Energy – The incredible health benefits of eating chillies
Posted on July 30th, 2013

Dr Hector Perera     London

According to Luke Carter, a clinical nutritionist there are plenty of healths benefits by eating chillies. Many people eat chillies in different forms but not many people are aware of the scientific reasons and the health benefits of eating chillies. I have seen in some TV cooking programmes some chefs just add either dried or raw chillies but not explained any benefits of eating chillies that is why I thought to give some scientific  reasons for eating chillies. The Health benefits of eating chillies are well documented but surprisingly little known, despite the many numerous and profound ways in which they are known to aid, relieve and prevent many conditions.

Feeling hot hot hot

The main component in chillies is a chemical called Capsaicin, [8-Methyl-N-vanillyl-trans-6-nonenamide] which is responsible for the intense heat felt. It’s a too complicated structure to draw and not an easy name to pronounce. There are other names but this is the IUPAC accepted name.

But what else does Capsaicin do?
Lowers Blood Sugar Levels

Eating chillies can have a very positive impact on people that are overweight or suffer from diabetes, say a team of researchers at The University of Tasmania, whose research was published in the American Journal of Clinical Nutrition, in July 2006.
The study carried out yielded that the normal eating of chillies can help significantly control insulin levels after eating a meal. The actual data they collected was able to show that after eating chillies, the amount of insulin needed to lower the body’s blood sugar level following a meal was reduced by a staggering 60%. The exact way in which chillies act to reduce the need of insulin by this amount is not fully understood yet, but it certainly spells good news for people who have diabetes, as the effects produced by consuming a low amount of chilli are easy to achieve in everyday cooking.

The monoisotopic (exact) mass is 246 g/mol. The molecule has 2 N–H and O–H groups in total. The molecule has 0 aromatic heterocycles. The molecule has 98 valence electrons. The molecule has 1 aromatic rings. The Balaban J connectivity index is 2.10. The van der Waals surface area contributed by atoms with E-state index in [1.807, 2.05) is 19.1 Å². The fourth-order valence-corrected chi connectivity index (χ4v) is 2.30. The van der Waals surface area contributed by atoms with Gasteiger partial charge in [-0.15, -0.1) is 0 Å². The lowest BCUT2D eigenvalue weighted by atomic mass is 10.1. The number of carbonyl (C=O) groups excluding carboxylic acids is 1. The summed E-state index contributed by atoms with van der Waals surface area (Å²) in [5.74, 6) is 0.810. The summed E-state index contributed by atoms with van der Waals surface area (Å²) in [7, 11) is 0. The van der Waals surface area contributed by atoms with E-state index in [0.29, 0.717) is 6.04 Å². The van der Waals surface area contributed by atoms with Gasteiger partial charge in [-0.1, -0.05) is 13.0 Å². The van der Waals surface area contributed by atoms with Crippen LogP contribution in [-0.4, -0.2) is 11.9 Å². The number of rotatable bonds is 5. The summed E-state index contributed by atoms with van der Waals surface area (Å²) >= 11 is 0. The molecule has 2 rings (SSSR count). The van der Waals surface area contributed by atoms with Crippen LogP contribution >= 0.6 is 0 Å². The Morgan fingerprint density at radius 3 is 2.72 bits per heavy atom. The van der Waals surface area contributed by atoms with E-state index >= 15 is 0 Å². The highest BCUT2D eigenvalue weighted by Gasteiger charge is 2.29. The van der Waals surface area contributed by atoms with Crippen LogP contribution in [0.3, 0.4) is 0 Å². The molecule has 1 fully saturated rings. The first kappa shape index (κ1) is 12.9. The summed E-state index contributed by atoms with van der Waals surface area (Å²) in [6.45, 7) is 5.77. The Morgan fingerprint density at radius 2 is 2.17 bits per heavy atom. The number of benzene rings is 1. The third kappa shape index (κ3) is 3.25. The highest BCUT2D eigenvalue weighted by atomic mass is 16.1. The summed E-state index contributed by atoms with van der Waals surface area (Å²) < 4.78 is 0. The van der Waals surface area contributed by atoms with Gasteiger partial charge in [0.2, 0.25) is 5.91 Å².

Hot and spicy but taste nice

I have seen how our servants back home in Sri Lanka cooked various dishes with red chillies ground together with other spices. They are highly experienced in these preparations due to years of practical experience, not by looking into any cookery books or influenced by TV cooking programmes.  When red chillies, onions, curry leaves and mustard seeds are fried together and added to red lentil curry, it tastes delicious. Fried red chillies are eaten with meals because they taste just nice with rice and curries as someone said, they are “ƒ”¹…”rice pullers’. There are numerous ways of adding and using red chillies as whole and ground form.

Some Sri Lankan hot and spicy foods

Some Sri Lankans eat coconut “ƒ”¹…”sambol’ with string hoppers and “ƒ”¹…”kiri hodi’, may be a traditional breakfast to reduce sugar level, I never know. The other one is “ƒ”¹…”katta sambol’ with hoppers, the combination taste quite tasty but try with caution. Have I got to say any more about things like, “ƒ”¹…”seeni sambol’, fried dry fish with onions and chillies? Have you tried green “ƒ”¹…”sambol’ made by green chillies that goes well with “ƒ”¹…”wadae’! Not everyone can tolerate the taste of “ƒ”¹…”kohchi sambol’. How about the traditional onion and green chillies pickle?

Other benefits of eating chillies

Often overlooked as circulation boosters, chillies can have a dramatic impact on your health by helping to boost circulation and also act as a thinner to help protect against strokes. Eating food with chillies every day is all you need to do to enjoy the multiple and important health benefits they have to offer. Sri Lankans usually cook chicken, beef or pork or even vegetable curries as well with chillies, I think some of the reasons should be as mentioned above. These TV chefs must understand and explain while cooking why some ingredients such as chillies are added in cooking. Most of the times, they just add this and that without any explanation.

Provides Pain Relief & Reduces Inflammation

Capsaicin is well known to contain a Neuropeptide associated with the inflammatory process. Chilli related alterations in plasma proteins have been reported in patients with auto-inflammatory diseases such as rheumatoid and arthritis.
The regular intake of chillies can help to minimise the effects these diseases have on the body.

Capsaicin is currently used in topical ointments, nasal sprays, as well as a high-dose dermal patch, to relieve the pain of peripheral neuropathy such as post-herpetic neuralgia caused by shingles.
Capsaicin has also been found to provide effective pain relief without the numbing effect usually associated with anaesthetics, and the inability in some cases, to operate machinery, along with the usual sedative effects some Painkillers cause.
Researchers at Harvard University recently announced that they believe Capsaicin can be used to target pain receptors, without affecting nerve cells and causing the side effects mentioned above, which is a big plus.